Over the past four years of financial collapse, many of us have come to view markets as a fantastical scam: a giant mechanism geared to transfer our hard-earned dollars into the hands of a few select bankers. And when it comes to the Wall Street markets we rely on to trade our equities and debt and commodities, this sentiment is not all wrong.
But as every previous generation of Americans understood, a truly open market is one of our fundamental democratic institutions. We construct such markets to achieve some of our most basic rights: to deal with whom we choose, to work with whom we choose, to govern our communities and nation as we (along with our neighbors) choose.
And so, as every previous generation of Americans also understood, monopolization of our public markets is first and foremost a political crisis, amounting to nothing less than the reestablishment of private government. What is at stake is the survival of our democratic republic.
Lars Eighner was born in Corpus Christi, Texas, in 1946, and he later studied at the University of Texas. He worked as an attendant and ward worker in a mental institution from 1980 to 1987 before finding himself homeless for three years. Travels with Lizbeth (1993), the book that includes “On Dumpster Diving,” recounts these years. It began as letters to friends explaining his circumstances and evolved into a series of essays on equipment that he had found in the garbage. Eighner later sent the essays to the Threepenny Review for publication. “On Dumpster Diving” shows Eighner’s uniquely powerful insights and unconventional, yet elegant, prose style, which is similar in some ways to the nineteenth-century fiction he enjoys.
Long before I began Dumpster diving I was impressed with Dumpsters, enough so that I wrote the Merriam-Webster research service to discover what I could about the word “Dumpster.” I learned from them that “Dumpster” is a proprietary word belonging to the Dempsey Dumpster company.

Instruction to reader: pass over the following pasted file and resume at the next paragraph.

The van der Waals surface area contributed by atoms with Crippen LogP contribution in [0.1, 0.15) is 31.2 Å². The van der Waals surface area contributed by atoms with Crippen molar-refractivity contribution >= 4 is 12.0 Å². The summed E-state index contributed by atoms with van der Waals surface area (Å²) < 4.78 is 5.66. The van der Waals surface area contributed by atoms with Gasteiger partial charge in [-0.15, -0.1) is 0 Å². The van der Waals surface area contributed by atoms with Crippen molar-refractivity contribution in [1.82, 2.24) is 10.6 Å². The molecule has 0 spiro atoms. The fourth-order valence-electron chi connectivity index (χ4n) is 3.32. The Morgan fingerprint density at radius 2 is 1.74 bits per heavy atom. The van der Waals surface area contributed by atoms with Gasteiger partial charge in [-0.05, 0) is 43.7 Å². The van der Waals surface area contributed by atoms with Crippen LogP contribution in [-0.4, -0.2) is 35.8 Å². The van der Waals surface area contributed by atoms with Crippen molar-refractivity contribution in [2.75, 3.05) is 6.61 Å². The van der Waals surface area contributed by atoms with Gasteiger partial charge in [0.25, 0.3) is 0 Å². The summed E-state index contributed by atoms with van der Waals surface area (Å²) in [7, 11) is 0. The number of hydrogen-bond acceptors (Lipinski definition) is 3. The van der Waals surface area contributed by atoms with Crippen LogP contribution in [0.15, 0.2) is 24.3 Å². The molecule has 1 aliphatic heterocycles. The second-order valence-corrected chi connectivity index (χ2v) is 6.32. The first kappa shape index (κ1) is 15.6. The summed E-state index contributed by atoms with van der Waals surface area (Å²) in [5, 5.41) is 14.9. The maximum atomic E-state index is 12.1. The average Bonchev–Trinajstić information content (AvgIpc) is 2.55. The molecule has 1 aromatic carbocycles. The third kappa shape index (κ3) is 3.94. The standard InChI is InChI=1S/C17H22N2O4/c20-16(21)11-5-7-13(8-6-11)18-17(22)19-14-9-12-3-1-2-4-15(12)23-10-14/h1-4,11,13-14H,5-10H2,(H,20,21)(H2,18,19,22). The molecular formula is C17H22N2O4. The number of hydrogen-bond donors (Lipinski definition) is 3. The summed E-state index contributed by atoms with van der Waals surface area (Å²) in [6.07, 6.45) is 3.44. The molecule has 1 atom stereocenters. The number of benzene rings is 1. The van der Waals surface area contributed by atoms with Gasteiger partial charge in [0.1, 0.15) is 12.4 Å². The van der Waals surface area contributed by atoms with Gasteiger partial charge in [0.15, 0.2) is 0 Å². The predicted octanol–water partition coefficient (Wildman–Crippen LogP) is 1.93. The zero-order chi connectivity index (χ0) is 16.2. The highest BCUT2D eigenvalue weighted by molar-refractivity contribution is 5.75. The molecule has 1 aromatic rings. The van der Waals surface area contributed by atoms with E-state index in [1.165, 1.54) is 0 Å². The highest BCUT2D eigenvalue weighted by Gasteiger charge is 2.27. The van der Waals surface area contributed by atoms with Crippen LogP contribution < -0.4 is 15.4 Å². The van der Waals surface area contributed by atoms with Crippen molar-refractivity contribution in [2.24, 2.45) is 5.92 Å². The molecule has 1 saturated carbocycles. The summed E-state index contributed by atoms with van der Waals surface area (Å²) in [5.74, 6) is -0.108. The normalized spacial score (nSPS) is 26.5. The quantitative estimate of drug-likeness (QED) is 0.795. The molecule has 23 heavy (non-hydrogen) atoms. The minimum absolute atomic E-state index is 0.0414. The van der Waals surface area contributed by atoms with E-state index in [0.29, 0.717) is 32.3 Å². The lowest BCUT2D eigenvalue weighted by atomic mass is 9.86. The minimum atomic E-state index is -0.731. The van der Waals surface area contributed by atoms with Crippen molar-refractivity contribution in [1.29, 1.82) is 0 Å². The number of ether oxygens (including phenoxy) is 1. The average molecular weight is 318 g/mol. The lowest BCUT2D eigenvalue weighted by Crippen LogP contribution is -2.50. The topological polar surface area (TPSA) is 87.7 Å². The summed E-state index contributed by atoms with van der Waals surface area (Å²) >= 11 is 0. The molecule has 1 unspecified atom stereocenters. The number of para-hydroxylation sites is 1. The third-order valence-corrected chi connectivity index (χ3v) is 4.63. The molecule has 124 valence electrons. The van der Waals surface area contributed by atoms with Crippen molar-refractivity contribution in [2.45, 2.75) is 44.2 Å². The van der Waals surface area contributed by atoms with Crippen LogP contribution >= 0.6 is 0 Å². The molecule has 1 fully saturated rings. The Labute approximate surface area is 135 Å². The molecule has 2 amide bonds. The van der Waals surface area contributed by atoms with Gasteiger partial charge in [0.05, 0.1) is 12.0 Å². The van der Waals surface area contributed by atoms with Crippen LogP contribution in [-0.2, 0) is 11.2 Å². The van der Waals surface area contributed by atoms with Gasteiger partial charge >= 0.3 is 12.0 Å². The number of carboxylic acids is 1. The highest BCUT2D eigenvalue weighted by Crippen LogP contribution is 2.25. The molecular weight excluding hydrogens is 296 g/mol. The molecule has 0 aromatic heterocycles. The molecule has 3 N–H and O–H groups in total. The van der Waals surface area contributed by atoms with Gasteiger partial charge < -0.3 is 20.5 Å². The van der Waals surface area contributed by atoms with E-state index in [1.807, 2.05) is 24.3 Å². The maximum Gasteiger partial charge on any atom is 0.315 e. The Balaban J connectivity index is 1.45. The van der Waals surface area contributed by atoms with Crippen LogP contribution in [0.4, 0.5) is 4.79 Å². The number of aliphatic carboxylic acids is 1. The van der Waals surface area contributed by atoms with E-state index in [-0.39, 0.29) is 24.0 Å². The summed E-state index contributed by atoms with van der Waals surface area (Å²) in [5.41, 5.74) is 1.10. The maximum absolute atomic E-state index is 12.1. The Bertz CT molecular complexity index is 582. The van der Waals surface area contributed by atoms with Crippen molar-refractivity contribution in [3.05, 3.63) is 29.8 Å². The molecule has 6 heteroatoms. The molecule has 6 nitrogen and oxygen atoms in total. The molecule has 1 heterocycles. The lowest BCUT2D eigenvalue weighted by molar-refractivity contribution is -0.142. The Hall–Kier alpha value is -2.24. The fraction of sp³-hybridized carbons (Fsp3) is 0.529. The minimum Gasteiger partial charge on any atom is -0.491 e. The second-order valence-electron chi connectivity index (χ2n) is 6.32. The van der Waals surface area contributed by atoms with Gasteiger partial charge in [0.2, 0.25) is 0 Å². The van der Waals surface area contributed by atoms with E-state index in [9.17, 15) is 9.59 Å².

Since then I have dutifully capitalized the word although it was lowercased in almost all of the citations Merriam-Webster photocopied for me. Dempsey’s word is too apt. I have never heard these things called anything but Dumpsters. I do not know anyone who knows the generic name for these objects. From time to time, however, I hear a wino or hobo give some corrupted credit to the original and call them Dipsy Dumpsters.
I began Dumpster diving about a year before I became homeless.
I prefer the term “scavenging” and use the word “scrounging” when I mean to be obscure. I have heard people, evidently meaning to be polite, using the word “foraging,” but I prefer to reserve that word for gathering nuts and berries and such which I do also according to the season and the opportunity. “Dumpster diving” seems to me to be a little too cute and, in my case, inaccurate, because I lack the athletic ability to lower myself into the Dumpsters as the true divers do, much to their increased profit.
I like the frankness of the word “scavenging,” which I can hardly think of without picturing a big black snail on an aquarium wall. I live from the refuse of others. I am a scavenger. I think it a sound and honorable niche, although if I could I would naturally prefer to live the comfortable consumer life, perhaps—and only perhaps—as a slightly less wasteful consumer owing to what I have learned as a scavenger.
Totally Drug-Resistant TB Reported in India
India has recently made great strides in the eradication of polio; however, tuberculosis (TB) still runs rampant throughout the country. Though TB is usually treatable with antibiotics, it remains the world’s second-deadliest infectious disease, and there is growing concern over the emergence of drug-resistant strains. In India, doctors recently reported 12 cases of what is being called “totally drug-resistant TB,” or TDR-TB, meaning that none of the antibiotics currently used to treat TB is effective on this strain. More …
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LINCOLN, Neb.—Andrew Borakove didn’t know it seven years ago when he started an Internet gong store, but gongs are economic indicators.
When the economy was going gangbusters, salesmen were piling into gongs. Sales people seem to like making customers bang gongs to ease the pain of buying something they might not be able to afford.
“But as soon as the recession hit, bam! It stopped,” says Mr. Borakove. Gong sales shifted over to the meditation market. “Because when people go broke,” he says, “they get spiritual.”
No joke—not to Mr. Borakove. He’s a fed-up Hollywood comedy writer, raised in Manhattan, who went west in 1986 to seek his fortune in sitcoms. He broke in with “The Munsters Today,” advanced to “South Park” and “Sabrina the Teenage Witch.” And then he went bust trying to develop a show about a talking dog.
He was walking on the beach, in 2005, when the idea hit him: He would start an Internet business. It would be based someplace cheap and noncoastal. It would be called “Gongs Unlimited.”